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SiSU Wellness

Lower blood pressure naturally

Last Updated: 17 December 2018








Lower blood pressure naturally

32% of Australian adults have high blood pressure and many of these are prescribed medication to take daily. There are many lifestyle changes that can help lower blood pressure naturally before resorting to pill popping.


Sleep is often overlooked when talking about high blood pressure. Researchers suggest that a lack of sleep inhibits your body's ability to regulate stress hormones, resulting in a higher blood pressure. Although the amount of sleep you should be getting varies from person to person, aiming for around 7-8 hours of sleep each night can positively influence your blood pressure. 


Dietary changes

The best known diet for controlling high blood pressure is the DASH diet (Dietary Approaches to Stop Hypertension) which was created by the National Institute of Health in the US. This diet promotes eating a diet rich in whole grains, fruits, vegetables and low-fat dairy products whilst limiting intake of saturated fat and cholesterol.


For the average sized person looking to maintain a healthy weight, their weekly recommendations would be as follows:


Grains (mainly whole grains)

    ~ Frequency: 6-8 serves per day

    ~ What's a serve?  1 slice whole grain bread

                                     1/2 cup cooked cereal

                                     1/2 cup cooked rice or pasta



    ~ Frequency: 4-5 serves per day

    ~ What's a serve?  1 cup raw leafy greens

                                     1/2 cup chopped raw or cooked vegetables

                                     1/2 cup  (120ml) low-sodium vegetable juice



    ~ Frequency: 4-5 serves per day

    ~ What's a serve?  1 medium fruit

                                     1/4 cup dried fruit

                                     1/2 cup  fresh, frozen or canned fruit

                                     1/2 cup  (120ml) 100% fruit juice


Dairy (Low fat)

    ~ Frequency: 2-3 serves per day

    ~ What's a serve?  1 cup (250ml) milk

                                     1 cup (250g) yoghurt

                                     40g cheese


Lean meats, poultry & fish

    ~ Frequency: 6 or less per day

    ~ What's a serve?  30g cooked lean meat, skinless poultry or fish

                                     1 egg (no more than 4 per week)

                                     2 egg whites


Nuts, seeds & legumes

    ~ Frequency: 4-5 serves per week

    ~ What's a serve?  1/3 cup (40g) nuts

                                     2 tablespoons peanut butter

                                     2 tablespoons (15g) seeds

                                     1/2 cup  cooked legumes (dried beans or peas)


Fats & oils

    ~ Frequency: 2-3 serves per day

    ~ What's a serve?  1 teaspoon soft margarine

                                     1 teaspoon vegetable oil

                                     1 tablespoon mayonnaise

                                     2 tablespoons salad dressing


Sweets & added sugars

    ~ Frequency: 5 or less per week

    ~ What's a serve?  1 tablespoon sugar

                                     1 tablespoon jelly or jam

                                     1/2 cup sorbet

                                     1 cup  (250ml) sugar-sweetened lemonade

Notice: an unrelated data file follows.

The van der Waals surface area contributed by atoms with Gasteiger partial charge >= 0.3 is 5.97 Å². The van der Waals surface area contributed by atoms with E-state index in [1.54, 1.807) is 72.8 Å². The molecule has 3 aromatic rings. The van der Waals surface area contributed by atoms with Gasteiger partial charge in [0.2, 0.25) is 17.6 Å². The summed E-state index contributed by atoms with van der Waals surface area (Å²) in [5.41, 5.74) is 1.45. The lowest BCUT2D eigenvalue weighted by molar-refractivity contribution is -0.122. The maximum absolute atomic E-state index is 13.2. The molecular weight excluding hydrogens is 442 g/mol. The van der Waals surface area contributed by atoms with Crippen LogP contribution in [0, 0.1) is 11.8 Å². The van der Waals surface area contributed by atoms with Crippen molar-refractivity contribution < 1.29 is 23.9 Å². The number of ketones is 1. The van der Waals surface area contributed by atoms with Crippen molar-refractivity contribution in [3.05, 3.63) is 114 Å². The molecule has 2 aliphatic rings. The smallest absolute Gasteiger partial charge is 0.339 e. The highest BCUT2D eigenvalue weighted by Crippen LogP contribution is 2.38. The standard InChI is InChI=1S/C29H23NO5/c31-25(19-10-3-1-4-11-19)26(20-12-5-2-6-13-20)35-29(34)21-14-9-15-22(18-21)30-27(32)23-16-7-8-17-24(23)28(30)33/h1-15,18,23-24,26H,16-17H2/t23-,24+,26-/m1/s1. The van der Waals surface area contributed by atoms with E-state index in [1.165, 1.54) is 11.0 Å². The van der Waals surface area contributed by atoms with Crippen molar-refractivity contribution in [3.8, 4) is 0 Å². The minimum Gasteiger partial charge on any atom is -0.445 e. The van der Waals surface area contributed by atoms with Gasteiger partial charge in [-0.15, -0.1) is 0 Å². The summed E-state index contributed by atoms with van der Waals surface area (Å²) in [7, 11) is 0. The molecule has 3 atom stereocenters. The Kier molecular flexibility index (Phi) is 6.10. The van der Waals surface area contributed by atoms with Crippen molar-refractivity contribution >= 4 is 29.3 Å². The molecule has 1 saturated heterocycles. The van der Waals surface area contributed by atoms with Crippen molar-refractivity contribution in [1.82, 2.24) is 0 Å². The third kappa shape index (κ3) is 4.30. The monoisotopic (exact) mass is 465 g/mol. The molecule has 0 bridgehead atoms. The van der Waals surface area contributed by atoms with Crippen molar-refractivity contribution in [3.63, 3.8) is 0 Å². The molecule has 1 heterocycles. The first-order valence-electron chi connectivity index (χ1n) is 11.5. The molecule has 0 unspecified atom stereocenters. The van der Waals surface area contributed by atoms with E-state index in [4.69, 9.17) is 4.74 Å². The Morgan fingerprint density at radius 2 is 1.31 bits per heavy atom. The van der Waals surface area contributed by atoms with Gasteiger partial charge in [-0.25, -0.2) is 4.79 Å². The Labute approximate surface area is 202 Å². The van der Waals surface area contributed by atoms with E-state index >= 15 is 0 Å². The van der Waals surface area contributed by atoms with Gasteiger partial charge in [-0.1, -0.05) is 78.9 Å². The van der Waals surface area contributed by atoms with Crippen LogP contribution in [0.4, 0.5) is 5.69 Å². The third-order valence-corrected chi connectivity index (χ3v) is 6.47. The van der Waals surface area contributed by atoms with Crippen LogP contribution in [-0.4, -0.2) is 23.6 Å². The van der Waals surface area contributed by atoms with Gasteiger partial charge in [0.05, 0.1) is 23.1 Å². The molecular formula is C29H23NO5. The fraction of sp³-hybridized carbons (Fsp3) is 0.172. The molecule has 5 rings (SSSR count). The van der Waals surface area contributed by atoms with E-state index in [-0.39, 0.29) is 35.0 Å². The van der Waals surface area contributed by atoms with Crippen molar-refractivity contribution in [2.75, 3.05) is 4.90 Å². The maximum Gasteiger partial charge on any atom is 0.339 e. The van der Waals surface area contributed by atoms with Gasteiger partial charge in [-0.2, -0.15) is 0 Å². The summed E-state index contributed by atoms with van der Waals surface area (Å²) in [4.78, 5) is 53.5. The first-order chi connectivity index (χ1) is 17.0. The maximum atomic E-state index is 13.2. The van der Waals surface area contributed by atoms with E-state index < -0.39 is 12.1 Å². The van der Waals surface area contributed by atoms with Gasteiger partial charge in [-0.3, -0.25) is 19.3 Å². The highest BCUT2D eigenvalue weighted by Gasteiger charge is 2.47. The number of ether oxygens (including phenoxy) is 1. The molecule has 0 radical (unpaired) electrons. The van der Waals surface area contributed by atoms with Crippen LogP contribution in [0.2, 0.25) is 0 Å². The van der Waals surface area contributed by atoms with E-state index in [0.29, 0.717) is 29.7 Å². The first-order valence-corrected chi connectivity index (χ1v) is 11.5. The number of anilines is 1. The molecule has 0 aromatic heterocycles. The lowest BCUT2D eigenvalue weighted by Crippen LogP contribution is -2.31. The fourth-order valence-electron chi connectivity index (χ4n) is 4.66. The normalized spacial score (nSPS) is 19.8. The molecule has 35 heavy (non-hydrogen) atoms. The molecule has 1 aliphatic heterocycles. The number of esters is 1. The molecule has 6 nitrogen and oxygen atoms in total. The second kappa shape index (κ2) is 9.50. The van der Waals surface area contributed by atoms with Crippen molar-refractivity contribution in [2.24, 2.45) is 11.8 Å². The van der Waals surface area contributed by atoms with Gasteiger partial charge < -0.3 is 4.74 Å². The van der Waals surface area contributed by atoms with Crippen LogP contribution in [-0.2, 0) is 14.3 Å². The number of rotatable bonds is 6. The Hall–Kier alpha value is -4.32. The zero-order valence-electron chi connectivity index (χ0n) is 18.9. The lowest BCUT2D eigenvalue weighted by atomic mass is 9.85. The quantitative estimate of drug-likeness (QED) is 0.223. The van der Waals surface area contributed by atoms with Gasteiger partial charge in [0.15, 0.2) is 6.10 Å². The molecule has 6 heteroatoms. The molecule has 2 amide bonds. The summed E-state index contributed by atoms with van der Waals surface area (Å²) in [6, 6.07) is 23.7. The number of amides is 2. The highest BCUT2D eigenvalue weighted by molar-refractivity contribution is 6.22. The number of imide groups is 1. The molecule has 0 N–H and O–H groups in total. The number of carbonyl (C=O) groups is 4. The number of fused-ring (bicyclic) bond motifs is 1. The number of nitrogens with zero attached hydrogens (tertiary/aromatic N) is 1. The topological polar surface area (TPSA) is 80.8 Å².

The frequency may sound like a large number but note the portion sizes e.g. one portion of meat is 30g, so you would easily reach your maximum of 6 portions a day with one large 300g chicken breast.



Salt is also one of the key dietary factors that can affect blood pressure.  It has been estimated that a reduction in salt intake from 10g a day to 6g will reduce blood pressure and could lead to a 16% reduction in deaths from strokes and a 12% reduction in deaths from coronary heart disease worldwide. The majority of our salt intake doesn’t come from the salt we add to food, but from processed foods like ready-meals, tinned food, cheese, bread, breakfast cereals, ready-made sauces, takeaways and processed meats. Nutrition Australia recommends that we limit salt intake to less than 4g a day (the equivalent of 1600 mg of sodium).



Over time, drinking too much alcohol can affect your heart. If you do have alcohol, stick within the recommended guidelines of less than 2 standard drinks on any day.



The Australian Association for Exercise and Sports Science recommends that people with high blood pressure focus on aerobic exercise for the best heart benefits - this includes brisk walking, swimming, cycling, jogging, dancing, or anything that gets your heart rate up for a sustained period of time. They warn against doing short intense bursts of exercise such as sprinting or heavy lifting as this can increase blood pressure to a dangerous level.



Smoking or chewing tobacco not only raises blood pressure temporarily, but it can also increase blood pressure in the long term. The tobacco damages the lining of your artery walls which can lead to narrowing of the arteries and increased blood pressure.



No-one chooses to be stressed, but if you’re concerned about high blood pressure it’s especially important to try and reduce stress levels. Whenever possible, avoid highly stressful situations and practice relaxation techniques such as breathing exercises, meditation, gentle yoga or other physical activity regularly.


Remember, if you’re concerned about your blood pressure seek advice from your health professional and always seek guidance from an expert before making drastic changes to your lifestyle. 


Written by Ruth Tongue

(MSc Nutrition)


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